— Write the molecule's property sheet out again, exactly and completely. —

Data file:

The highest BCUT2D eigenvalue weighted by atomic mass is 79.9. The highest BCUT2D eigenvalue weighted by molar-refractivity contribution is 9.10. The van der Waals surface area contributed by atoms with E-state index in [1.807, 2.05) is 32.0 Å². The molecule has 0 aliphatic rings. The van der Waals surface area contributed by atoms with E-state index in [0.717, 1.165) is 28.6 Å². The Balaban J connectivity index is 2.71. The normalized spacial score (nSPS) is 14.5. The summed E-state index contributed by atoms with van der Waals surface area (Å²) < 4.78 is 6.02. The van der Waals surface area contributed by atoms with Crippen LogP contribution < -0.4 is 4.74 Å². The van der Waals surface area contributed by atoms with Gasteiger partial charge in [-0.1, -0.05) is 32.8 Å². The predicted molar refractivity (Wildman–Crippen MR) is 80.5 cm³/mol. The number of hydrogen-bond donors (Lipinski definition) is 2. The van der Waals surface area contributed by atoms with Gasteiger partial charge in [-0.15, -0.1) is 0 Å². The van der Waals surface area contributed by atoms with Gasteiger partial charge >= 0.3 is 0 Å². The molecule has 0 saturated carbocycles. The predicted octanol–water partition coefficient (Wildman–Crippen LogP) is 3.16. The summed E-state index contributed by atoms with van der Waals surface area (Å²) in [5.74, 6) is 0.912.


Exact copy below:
The highest BCUT2D eigenvalue weighted by atomic mass is 79.9. The highest BCUT2D eigenvalue weighted by molar-refractivity contribution is 9.10. The van der Waals surface area contributed by atoms with E-state index in [1.807, 2.05) is 32.0 Å². The molecule has 0 aliphatic rings. The van der Waals surface area contributed by atoms with E-state index in [0.717, 1.165) is 28.6 Å². The Balaban J connectivity index is 2.71. The normalized spacial score (nSPS) is 14.5. The summed E-state index contributed by atoms with van der Waals surface area (Å²) < 4.78 is 6.02. The van der Waals surface area contributed by atoms with Crippen LogP contribution < -0.4 is 4.74 Å². The van der Waals surface area contributed by atoms with Gasteiger partial charge in [-0.1, -0.05) is 32.8 Å². The predicted molar refractivity (Wildman–Crippen MR) is 80.5 cm³/mol. The number of hydrogen-bond donors (Lipinski definition) is 2. The van der Waals surface area contributed by atoms with Gasteiger partial charge in [-0.15, -0.1) is 0 Å². The van der Waals surface area contributed by atoms with Gasteiger partial charge >= 0.3 is 0 Å². The molecule has 0 saturated carbocycles. The predicted octanol–water partition coefficient (Wildman–Crippen LogP) is 3.16. The summed E-state index contributed by atoms with van der Waals surface area (Å²) in [5.74, 6) is 0.912.